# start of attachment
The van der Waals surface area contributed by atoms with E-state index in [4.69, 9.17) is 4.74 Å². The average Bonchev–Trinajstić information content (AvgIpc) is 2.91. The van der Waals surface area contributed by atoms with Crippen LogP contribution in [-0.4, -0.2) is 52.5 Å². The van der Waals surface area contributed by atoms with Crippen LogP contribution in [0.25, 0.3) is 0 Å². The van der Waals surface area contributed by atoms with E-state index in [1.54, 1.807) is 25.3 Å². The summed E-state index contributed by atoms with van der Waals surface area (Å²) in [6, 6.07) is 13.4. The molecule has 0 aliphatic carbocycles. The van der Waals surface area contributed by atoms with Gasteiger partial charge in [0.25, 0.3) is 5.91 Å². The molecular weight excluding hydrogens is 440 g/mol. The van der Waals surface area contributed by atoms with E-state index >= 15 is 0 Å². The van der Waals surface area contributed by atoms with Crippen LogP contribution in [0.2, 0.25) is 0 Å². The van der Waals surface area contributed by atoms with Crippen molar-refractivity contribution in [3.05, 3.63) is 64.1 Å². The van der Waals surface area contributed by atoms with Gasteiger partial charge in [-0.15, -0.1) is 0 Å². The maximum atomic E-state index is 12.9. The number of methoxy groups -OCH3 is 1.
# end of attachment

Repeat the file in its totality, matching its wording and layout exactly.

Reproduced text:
The van der Waals surface area contributed by atoms with E-state index in [4.69, 9.17) is 4.74 Å². The average Bonchev–Trinajstić information content (AvgIpc) is 2.91. The van der Waals surface area contributed by atoms with Crippen LogP contribution in [-0.4, -0.2) is 52.5 Å². The van der Waals surface area contributed by atoms with Crippen LogP contribution in [0.25, 0.3) is 0 Å². The van der Waals surface area contributed by atoms with E-state index in [1.54, 1.807) is 25.3 Å². The summed E-state index contributed by atoms with van der Waals surface area (Å²) in [6, 6.07) is 13.4. The molecule has 0 aliphatic carbocycles. The van der Waals surface area contributed by atoms with Gasteiger partial charge in [0.25, 0.3) is 5.91 Å². The molecular weight excluding hydrogens is 440 g/mol. The van der Waals surface area contributed by atoms with E-state index >= 15 is 0 Å². The van der Waals surface area contributed by atoms with Crippen LogP contribution in [0.2, 0.25) is 0 Å². The van der Waals surface area contributed by atoms with Crippen molar-refractivity contribution in [3.05, 3.63) is 64.1 Å². The van der Waals surface area contributed by atoms with Gasteiger partial charge in [-0.15, -0.1) is 0 Å². The maximum atomic E-state index is 12.9. The number of methoxy groups -OCH3 is 1.